Today the Chief Coroner published new guidance on Pre-Inquest Review Hearings (PIRHs) and revised guidance on coroner's conclusions (Guidance No.17 (as amended)). 

The newly published guidance on PIRHs reaffirms the guidance already provided in the cases of: Brown v HM Coroner for Norfolk [2014] Inquest Law Reports 91, Shafi v HM Coroner East London [2015] Inquest Law Reports 154 and Fullick v HM Coroner for Inner London North [2015] EWHC 3522. It encourages: PIRHs in complex cases, circulating agendas in advance and, if relevant, advance notification of the coroner's provisional views on the respective issues. 

The amended guidance on conclusions addresses the sometimes hotly contested questions of (1) what, if any, difference remains in law between a non-Article 2 v. Article 2 conclusion (2) whether a non-Article 2 conclusion is permitted in law to be judgmental and (3) is the coroner’s power in an Article 2 inquest to leave to a jury, for the purposes of a narrative conclusion, possible circumstances restricted to only where those findings will assist the coroner in a PFD report? 

The amendments are to be found in paragraphs 34 and 50 of the guidance and are reproduced here for ease of the reader: 

  • Paragraph 34 is completely new. The old paragraph 34 has been merged into paragraph 35. The new paragraph 34 now provides: 

“34.  In a non-Article 2 case a narrative conclusion should be a brief, neutral, factual statement; it should not express any judgment or opinion. By contrast, a conclusion in an Article 2 case may be judgmental: see paragraphs 51-52 below. The difference in some cases may be slight and not much more than a matter of words. For example, in a non-Article 2 case judgmental words such as ‘missed opportunities’ or ‘inadequate failures’ should probably be avoided. But rather than, for example, saying that ‘There was a missed opportunity when the registrar failed to seek advice from the consultant’, the coroner could say just as effectively: ‘The evidence leads me to find that the registrar did not seek advice from the consultant who was nearby and available at the time and the registrar knew that. The registrar acted on his own.’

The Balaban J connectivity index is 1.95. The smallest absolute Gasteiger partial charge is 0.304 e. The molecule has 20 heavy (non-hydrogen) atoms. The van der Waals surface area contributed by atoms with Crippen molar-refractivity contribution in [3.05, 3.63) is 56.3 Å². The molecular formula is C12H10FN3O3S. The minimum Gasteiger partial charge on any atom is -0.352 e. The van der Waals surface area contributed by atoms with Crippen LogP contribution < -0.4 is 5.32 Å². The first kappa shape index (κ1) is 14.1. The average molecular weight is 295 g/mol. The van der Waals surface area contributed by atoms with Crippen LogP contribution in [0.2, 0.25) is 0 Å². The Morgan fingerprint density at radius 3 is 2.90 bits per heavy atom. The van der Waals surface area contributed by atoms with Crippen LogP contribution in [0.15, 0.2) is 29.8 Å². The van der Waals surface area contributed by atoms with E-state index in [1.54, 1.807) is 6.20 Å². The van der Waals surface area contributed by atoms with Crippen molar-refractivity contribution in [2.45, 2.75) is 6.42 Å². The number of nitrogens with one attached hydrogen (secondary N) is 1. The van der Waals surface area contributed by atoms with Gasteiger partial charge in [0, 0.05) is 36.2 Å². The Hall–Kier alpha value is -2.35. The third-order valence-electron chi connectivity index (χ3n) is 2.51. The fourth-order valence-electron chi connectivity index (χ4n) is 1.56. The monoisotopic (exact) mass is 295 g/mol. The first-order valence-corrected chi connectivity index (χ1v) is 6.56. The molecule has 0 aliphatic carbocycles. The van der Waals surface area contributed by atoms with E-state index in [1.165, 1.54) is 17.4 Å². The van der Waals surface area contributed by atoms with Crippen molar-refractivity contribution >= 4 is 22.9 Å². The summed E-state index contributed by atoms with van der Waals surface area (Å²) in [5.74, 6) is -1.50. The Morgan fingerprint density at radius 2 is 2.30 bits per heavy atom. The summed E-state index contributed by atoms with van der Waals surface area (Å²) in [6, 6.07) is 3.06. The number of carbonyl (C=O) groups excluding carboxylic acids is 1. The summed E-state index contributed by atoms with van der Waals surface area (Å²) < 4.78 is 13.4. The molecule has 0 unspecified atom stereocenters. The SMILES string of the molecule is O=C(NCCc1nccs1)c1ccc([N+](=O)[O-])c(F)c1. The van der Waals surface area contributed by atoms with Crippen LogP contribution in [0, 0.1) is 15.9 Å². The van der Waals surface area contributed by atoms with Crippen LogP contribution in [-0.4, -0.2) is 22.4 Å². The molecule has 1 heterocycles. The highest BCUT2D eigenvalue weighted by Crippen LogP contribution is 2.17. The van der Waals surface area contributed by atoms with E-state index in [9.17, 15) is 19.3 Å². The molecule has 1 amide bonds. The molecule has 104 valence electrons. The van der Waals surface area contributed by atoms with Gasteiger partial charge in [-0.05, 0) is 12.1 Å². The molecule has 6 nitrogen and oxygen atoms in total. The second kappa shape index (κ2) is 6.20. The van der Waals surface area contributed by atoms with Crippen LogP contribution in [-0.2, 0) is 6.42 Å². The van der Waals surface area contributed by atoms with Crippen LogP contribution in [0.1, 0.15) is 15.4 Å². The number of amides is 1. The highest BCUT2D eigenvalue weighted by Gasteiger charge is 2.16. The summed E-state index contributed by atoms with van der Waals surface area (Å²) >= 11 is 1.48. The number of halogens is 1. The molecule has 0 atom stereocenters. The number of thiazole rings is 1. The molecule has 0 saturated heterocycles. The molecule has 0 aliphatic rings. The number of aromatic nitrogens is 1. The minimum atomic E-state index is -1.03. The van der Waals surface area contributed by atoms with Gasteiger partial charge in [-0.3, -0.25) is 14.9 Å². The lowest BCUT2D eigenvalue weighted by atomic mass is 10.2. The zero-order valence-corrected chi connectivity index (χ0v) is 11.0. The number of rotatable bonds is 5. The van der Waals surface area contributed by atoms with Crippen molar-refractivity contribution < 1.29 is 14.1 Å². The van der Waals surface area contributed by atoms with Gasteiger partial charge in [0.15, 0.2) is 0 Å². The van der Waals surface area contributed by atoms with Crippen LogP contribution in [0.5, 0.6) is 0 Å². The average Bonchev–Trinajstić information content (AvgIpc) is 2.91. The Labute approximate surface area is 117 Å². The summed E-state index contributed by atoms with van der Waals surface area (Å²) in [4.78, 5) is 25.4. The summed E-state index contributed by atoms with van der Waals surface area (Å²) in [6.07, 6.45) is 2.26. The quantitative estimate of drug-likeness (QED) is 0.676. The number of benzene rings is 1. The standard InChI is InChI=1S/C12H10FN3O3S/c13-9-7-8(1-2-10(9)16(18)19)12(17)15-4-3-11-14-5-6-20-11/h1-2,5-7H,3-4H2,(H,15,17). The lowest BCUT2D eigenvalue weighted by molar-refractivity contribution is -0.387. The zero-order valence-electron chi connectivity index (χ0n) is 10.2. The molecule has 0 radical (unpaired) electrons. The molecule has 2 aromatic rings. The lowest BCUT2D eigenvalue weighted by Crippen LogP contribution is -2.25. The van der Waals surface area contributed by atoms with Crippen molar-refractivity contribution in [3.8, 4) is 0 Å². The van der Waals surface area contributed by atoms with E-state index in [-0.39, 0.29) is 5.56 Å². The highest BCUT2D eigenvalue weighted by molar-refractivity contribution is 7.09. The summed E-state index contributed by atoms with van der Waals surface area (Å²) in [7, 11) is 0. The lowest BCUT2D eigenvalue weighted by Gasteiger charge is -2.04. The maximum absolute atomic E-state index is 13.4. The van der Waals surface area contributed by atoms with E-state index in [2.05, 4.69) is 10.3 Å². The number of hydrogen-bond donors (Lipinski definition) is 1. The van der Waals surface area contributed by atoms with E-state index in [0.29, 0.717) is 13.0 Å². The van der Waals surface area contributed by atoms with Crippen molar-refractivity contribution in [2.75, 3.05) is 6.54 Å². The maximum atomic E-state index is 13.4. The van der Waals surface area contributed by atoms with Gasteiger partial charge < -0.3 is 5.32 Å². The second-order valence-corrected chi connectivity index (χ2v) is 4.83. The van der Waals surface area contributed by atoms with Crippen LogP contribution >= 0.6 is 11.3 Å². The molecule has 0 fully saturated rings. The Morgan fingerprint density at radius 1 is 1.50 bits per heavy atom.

• Paragraph 50 has been amended as follows: 

“ 50. The coroner has a power in an Article 2 inquest, but not a duty, to leave to the jury, for the purposes of a narrative conclusion, circumstances which are possible (ie more than speculative) but not probable causes of death: Lewis; LePage. A narrative conclusion may also (but does not have to) include factual findings on matters which are possible but not probable causes of death where those findings will assist a coroner in a Report to Prevent Future Deaths: LewisOtherwise, a narrative verdict must only include matters which are ‘causative in terms of the death’ or ‘relevant in terms of causation of death’ or ‘part of the chain of causation that led to the death’.

As can be seen, the amended guidance now recognises a distinction between narrative conclusions in Article 2 and non-Article 2 inquests in two respects (1) the judgmental nature of the conclusion and (2) the causal connection required to permit inclusion of an issue. 

It advises that:

  • a narrative conclusion in a non-Article 2 case should be non-judgmental and restricted to matters which were probably causative of death;
  • as the requirement in an Article 2 case is to state the means and circumstances of death, a narrative conclusion in an Article 2 case may (1) address contributory factors which do not form part of the immediate means of death and (2) include ‘circumstances’ which may have been causative of death but cannot be shown probably to have been; 
  • the broader narrative in an Article 2 case may – and in certain cases may have to be – judgmental or critical. 

Significantly, the revised guidance also advises that the coroner’s power in an Article 2 inquest to leave to the jury, for the purposes of a narrative conclusion, circumstances which are possible not probable causes of death is not restricted to where those findings will assist a coroner in a PFD report, but rather is a stand alone power to be used depending on the circumstances of the case. 

Please click the following links to view the Guidance documents:

Guidance No. 17

Guidance No. 22